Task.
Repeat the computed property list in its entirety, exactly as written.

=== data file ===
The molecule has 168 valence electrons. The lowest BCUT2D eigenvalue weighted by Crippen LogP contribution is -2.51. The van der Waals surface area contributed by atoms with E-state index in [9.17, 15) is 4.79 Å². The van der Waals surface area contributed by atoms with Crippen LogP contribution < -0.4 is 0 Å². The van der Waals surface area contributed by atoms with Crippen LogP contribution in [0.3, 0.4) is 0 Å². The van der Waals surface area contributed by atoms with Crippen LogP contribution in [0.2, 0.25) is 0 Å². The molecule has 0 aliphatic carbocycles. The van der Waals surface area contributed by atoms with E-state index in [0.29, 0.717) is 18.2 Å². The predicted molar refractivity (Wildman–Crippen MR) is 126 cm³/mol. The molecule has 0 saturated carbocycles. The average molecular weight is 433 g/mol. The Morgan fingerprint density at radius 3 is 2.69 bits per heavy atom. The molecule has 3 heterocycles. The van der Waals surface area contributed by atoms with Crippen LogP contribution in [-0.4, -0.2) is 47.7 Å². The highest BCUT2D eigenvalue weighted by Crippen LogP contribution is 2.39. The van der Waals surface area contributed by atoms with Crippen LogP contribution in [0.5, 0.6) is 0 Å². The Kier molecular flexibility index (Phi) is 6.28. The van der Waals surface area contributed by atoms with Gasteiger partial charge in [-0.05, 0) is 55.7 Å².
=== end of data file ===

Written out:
The molecule has 168 valence electrons. The lowest BCUT2D eigenvalue weighted by Crippen LogP contribution is -2.51. The van der Waals surface area contributed by atoms with E-state index in [9.17, 15) is 4.79 Å². The van der Waals surface area contributed by atoms with Crippen LogP contribution < -0.4 is 0 Å². The van der Waals surface area contributed by atoms with Crippen LogP contribution in [0.3, 0.4) is 0 Å². The van der Waals surface area contributed by atoms with Crippen LogP contribution in [0.2, 0.25) is 0 Å². The molecule has 0 aliphatic carbocycles. The van der Waals surface area contributed by atoms with E-state index in [0.29, 0.717) is 18.2 Å². The predicted molar refractivity (Wildman–Crippen MR) is 126 cm³/mol. The molecule has 0 saturated carbocycles. The average molecular weight is 433 g/mol. The Morgan fingerprint density at radius 3 is 2.69 bits per heavy atom. The molecule has 3 heterocycles. The van der Waals surface area contributed by atoms with Crippen LogP contribution in [-0.4, -0.2) is 47.7 Å². The highest BCUT2D eigenvalue weighted by Crippen LogP contribution is 2.39. The van der Waals surface area contributed by atoms with Crippen LogP contribution in [0.5, 0.6) is 0 Å². The Kier molecular flexibility index (Phi) is 6.28. The van der Waals surface area contributed by atoms with Gasteiger partial charge in [-0.05, 0) is 55.7 Å².